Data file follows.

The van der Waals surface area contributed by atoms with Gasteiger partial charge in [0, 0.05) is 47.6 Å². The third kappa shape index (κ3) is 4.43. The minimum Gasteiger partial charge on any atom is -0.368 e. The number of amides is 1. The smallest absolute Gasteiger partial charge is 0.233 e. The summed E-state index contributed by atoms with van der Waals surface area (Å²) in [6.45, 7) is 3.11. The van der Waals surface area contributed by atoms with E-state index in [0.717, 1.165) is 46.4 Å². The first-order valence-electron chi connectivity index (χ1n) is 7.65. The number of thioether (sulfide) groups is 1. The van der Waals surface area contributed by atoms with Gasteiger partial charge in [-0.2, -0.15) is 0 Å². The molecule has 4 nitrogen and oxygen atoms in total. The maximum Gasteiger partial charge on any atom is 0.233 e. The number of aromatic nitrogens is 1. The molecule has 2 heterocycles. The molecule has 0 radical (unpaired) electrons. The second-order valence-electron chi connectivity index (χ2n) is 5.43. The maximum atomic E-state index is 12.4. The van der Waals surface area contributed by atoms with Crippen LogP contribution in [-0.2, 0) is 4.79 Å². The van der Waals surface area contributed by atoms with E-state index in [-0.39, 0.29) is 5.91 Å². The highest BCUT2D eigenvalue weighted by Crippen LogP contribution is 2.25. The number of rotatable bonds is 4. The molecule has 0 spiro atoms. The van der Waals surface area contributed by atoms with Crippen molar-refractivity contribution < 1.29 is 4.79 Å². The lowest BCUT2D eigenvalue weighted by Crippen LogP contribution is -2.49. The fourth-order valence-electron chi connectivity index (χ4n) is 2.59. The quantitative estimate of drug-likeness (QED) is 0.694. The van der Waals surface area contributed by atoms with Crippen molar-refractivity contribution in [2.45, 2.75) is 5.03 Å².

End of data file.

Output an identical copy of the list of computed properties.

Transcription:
The van der Waals surface area contributed by atoms with Gasteiger partial charge in [0, 0.05) is 47.6 Å². The third kappa shape index (κ3) is 4.43. The minimum Gasteiger partial charge on any atom is -0.368 e. The number of amides is 1. The smallest absolute Gasteiger partial charge is 0.233 e. The summed E-state index contributed by atoms with van der Waals surface area (Å²) in [6.45, 7) is 3.11. The van der Waals surface area contributed by atoms with E-state index in [0.717, 1.165) is 46.4 Å². The first-order valence-electron chi connectivity index (χ1n) is 7.65. The number of thioether (sulfide) groups is 1. The van der Waals surface area contributed by atoms with Gasteiger partial charge in [-0.2, -0.15) is 0 Å². The molecule has 4 nitrogen and oxygen atoms in total. The maximum Gasteiger partial charge on any atom is 0.233 e. The number of aromatic nitrogens is 1. The molecule has 2 heterocycles. The molecule has 0 radical (unpaired) electrons. The second-order valence-electron chi connectivity index (χ2n) is 5.43. The maximum atomic E-state index is 12.4. The van der Waals surface area contributed by atoms with Crippen LogP contribution in [-0.2, 0) is 4.79 Å². The van der Waals surface area contributed by atoms with E-state index in [-0.39, 0.29) is 5.91 Å². The highest BCUT2D eigenvalue weighted by Crippen LogP contribution is 2.25. The number of rotatable bonds is 4. The molecule has 0 spiro atoms. The van der Waals surface area contributed by atoms with Crippen molar-refractivity contribution < 1.29 is 4.79 Å². The lowest BCUT2D eigenvalue weighted by Crippen LogP contribution is -2.49. The fourth-order valence-electron chi connectivity index (χ4n) is 2.59. The quantitative estimate of drug-likeness (QED) is 0.694. The van der Waals surface area contributed by atoms with Crippen molar-refractivity contribution in [2.45, 2.75) is 5.03 Å².